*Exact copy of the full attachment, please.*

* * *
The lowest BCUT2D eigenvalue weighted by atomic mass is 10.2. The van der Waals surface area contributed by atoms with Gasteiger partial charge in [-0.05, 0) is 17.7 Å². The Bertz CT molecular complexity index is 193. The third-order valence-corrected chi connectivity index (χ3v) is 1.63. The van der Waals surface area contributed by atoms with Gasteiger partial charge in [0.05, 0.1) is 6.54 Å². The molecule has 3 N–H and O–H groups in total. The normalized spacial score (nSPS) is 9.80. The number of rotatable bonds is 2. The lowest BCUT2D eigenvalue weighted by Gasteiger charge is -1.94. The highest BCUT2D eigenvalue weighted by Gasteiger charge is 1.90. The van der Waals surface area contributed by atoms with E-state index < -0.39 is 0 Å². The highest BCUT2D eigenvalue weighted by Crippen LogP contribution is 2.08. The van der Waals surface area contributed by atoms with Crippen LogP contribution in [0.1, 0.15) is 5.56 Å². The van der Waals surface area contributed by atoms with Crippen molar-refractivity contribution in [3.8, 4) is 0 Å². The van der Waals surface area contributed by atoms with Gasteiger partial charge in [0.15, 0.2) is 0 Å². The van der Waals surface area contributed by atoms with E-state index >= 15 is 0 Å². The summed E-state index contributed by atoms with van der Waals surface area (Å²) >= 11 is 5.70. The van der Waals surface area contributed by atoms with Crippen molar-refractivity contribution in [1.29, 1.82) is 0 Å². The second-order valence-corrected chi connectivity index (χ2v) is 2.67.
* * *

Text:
The lowest BCUT2D eigenvalue weighted by atomic mass is 10.2. The van der Waals surface area contributed by atoms with Gasteiger partial charge in [-0.05, 0) is 17.7 Å². The Bertz CT molecular complexity index is 193. The third-order valence-corrected chi connectivity index (χ3v) is 1.63. The van der Waals surface area contributed by atoms with Gasteiger partial charge in [0.05, 0.1) is 6.54 Å². The molecule has 3 N–H and O–H groups in total. The normalized spacial score (nSPS) is 9.80. The number of rotatable bonds is 2. The lowest BCUT2D eigenvalue weighted by Gasteiger charge is -1.94. The highest BCUT2D eigenvalue weighted by Gasteiger charge is 1.90. The van der Waals surface area contributed by atoms with E-state index < -0.39 is 0 Å². The highest BCUT2D eigenvalue weighted by Crippen LogP contribution is 2.08. The van der Waals surface area contributed by atoms with Crippen LogP contribution in [0.1, 0.15) is 5.56 Å². The van der Waals surface area contributed by atoms with Crippen molar-refractivity contribution in [3.8, 4) is 0 Å². The van der Waals surface area contributed by atoms with Gasteiger partial charge in [0.15, 0.2) is 0 Å². The van der Waals surface area contributed by atoms with E-state index >= 15 is 0 Å². The summed E-state index contributed by atoms with van der Waals surface area (Å²) >= 11 is 5.70. The van der Waals surface area contributed by atoms with Crippen molar-refractivity contribution in [1.29, 1.82) is 0 Å². The second-order valence-corrected chi connectivity index (χ2v) is 2.67.